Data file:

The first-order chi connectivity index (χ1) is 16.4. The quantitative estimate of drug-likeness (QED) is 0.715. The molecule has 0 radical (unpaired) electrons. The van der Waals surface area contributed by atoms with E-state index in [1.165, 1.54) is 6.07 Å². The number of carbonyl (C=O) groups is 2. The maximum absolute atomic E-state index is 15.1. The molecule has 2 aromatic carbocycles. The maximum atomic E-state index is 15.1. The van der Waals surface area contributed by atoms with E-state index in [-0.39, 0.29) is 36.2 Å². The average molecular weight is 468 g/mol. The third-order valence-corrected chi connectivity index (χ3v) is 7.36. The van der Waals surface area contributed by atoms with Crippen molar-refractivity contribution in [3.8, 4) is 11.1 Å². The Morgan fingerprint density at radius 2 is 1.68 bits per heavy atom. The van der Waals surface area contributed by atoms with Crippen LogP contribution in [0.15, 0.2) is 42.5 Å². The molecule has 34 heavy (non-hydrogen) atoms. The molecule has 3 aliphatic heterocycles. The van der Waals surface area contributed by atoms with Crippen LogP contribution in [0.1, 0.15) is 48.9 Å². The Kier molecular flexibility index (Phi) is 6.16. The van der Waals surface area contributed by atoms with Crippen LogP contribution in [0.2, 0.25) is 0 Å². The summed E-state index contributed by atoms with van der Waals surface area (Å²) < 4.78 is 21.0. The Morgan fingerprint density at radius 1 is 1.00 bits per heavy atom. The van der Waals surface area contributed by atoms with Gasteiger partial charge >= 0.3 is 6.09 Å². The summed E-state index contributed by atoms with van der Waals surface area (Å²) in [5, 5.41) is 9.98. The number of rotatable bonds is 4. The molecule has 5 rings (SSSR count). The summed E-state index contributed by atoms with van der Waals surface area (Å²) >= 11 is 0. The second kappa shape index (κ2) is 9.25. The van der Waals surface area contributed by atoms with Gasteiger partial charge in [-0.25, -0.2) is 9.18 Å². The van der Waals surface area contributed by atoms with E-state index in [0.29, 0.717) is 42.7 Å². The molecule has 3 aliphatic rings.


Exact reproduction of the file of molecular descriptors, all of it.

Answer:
The first-order chi connectivity index (χ1) is 16.4. The quantitative estimate of drug-likeness (QED) is 0.715. The molecule has 0 radical (unpaired) electrons. The van der Waals surface area contributed by atoms with E-state index in [1.165, 1.54) is 6.07 Å². The number of carbonyl (C=O) groups is 2. The maximum absolute atomic E-state index is 15.1. The molecule has 2 aromatic carbocycles. The maximum atomic E-state index is 15.1. The van der Waals surface area contributed by atoms with E-state index in [-0.39, 0.29) is 36.2 Å². The average molecular weight is 468 g/mol. The third-order valence-corrected chi connectivity index (χ3v) is 7.36. The van der Waals surface area contributed by atoms with Crippen molar-refractivity contribution in [3.8, 4) is 11.1 Å². The Morgan fingerprint density at radius 2 is 1.68 bits per heavy atom. The van der Waals surface area contributed by atoms with Crippen LogP contribution in [0.15, 0.2) is 42.5 Å². The molecule has 34 heavy (non-hydrogen) atoms. The molecule has 3 aliphatic heterocycles. The van der Waals surface area contributed by atoms with Crippen LogP contribution in [0.1, 0.15) is 48.9 Å². The Kier molecular flexibility index (Phi) is 6.16. The van der Waals surface area contributed by atoms with Crippen LogP contribution in [0.2, 0.25) is 0 Å². The summed E-state index contributed by atoms with van der Waals surface area (Å²) < 4.78 is 21.0. The Morgan fingerprint density at radius 1 is 1.00 bits per heavy atom. The van der Waals surface area contributed by atoms with Gasteiger partial charge >= 0.3 is 6.09 Å². The summed E-state index contributed by atoms with van der Waals surface area (Å²) in [5, 5.41) is 9.98. The number of rotatable bonds is 4. The molecule has 5 rings (SSSR count). The summed E-state index contributed by atoms with van der Waals surface area (Å²) >= 11 is 0. The second kappa shape index (κ2) is 9.25. The van der Waals surface area contributed by atoms with Gasteiger partial charge in [-0.25, -0.2) is 9.18 Å². The van der Waals surface area contributed by atoms with E-state index in [0.29, 0.717) is 42.7 Å². The molecule has 3 aliphatic rings.